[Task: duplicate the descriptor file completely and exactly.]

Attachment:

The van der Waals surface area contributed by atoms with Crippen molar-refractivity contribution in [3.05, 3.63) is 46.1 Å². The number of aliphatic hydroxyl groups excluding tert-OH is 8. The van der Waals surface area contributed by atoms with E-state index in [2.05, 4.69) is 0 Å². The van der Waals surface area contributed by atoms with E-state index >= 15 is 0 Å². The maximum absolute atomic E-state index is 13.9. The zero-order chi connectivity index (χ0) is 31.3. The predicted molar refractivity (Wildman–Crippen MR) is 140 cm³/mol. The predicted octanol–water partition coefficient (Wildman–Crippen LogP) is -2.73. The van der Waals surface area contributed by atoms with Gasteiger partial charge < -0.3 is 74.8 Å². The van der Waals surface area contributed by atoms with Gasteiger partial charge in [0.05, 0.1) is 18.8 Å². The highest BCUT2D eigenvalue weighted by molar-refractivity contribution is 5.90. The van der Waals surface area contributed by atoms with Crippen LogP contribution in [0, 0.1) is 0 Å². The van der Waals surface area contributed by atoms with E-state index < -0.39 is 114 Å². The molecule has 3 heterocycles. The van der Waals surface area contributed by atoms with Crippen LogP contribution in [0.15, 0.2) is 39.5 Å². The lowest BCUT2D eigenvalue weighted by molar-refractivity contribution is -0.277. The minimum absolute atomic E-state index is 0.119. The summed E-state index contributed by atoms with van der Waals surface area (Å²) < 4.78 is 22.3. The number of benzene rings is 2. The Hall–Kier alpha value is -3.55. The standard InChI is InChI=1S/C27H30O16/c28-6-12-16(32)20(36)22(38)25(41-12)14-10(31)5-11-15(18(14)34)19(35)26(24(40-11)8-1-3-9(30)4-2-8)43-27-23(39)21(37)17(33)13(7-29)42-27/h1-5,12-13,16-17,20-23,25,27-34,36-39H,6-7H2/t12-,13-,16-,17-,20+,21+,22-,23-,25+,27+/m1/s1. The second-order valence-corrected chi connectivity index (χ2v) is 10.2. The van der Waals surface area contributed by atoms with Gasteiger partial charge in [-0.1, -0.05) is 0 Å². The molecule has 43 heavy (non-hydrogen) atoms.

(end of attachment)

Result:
The van der Waals surface area contributed by atoms with Crippen molar-refractivity contribution in [3.05, 3.63) is 46.1 Å². The number of aliphatic hydroxyl groups excluding tert-OH is 8. The van der Waals surface area contributed by atoms with E-state index in [2.05, 4.69) is 0 Å². The van der Waals surface area contributed by atoms with E-state index >= 15 is 0 Å². The maximum absolute atomic E-state index is 13.9. The zero-order chi connectivity index (χ0) is 31.3. The predicted molar refractivity (Wildman–Crippen MR) is 140 cm³/mol. The predicted octanol–water partition coefficient (Wildman–Crippen LogP) is -2.73. The van der Waals surface area contributed by atoms with Gasteiger partial charge < -0.3 is 74.8 Å². The van der Waals surface area contributed by atoms with Gasteiger partial charge in [0.05, 0.1) is 18.8 Å². The highest BCUT2D eigenvalue weighted by molar-refractivity contribution is 5.90. The van der Waals surface area contributed by atoms with Crippen LogP contribution in [0, 0.1) is 0 Å². The van der Waals surface area contributed by atoms with E-state index < -0.39 is 114 Å². The molecule has 3 heterocycles. The van der Waals surface area contributed by atoms with Crippen LogP contribution in [0.15, 0.2) is 39.5 Å². The lowest BCUT2D eigenvalue weighted by molar-refractivity contribution is -0.277. The minimum absolute atomic E-state index is 0.119. The summed E-state index contributed by atoms with van der Waals surface area (Å²) < 4.78 is 22.3. The number of benzene rings is 2. The Hall–Kier alpha value is -3.55. The standard InChI is InChI=1S/C27H30O16/c28-6-12-16(32)20(36)22(38)25(41-12)14-10(31)5-11-15(18(14)34)19(35)26(24(40-11)8-1-3-9(30)4-2-8)43-27-23(39)21(37)17(33)13(7-29)42-27/h1-5,12-13,16-17,20-23,25,27-34,36-39H,6-7H2/t12-,13-,16-,17-,20+,21+,22-,23-,25+,27+/m1/s1. The second-order valence-corrected chi connectivity index (χ2v) is 10.2. The van der Waals surface area contributed by atoms with Gasteiger partial charge in [-0.1, -0.05) is 0 Å². The molecule has 43 heavy (non-hydrogen) atoms.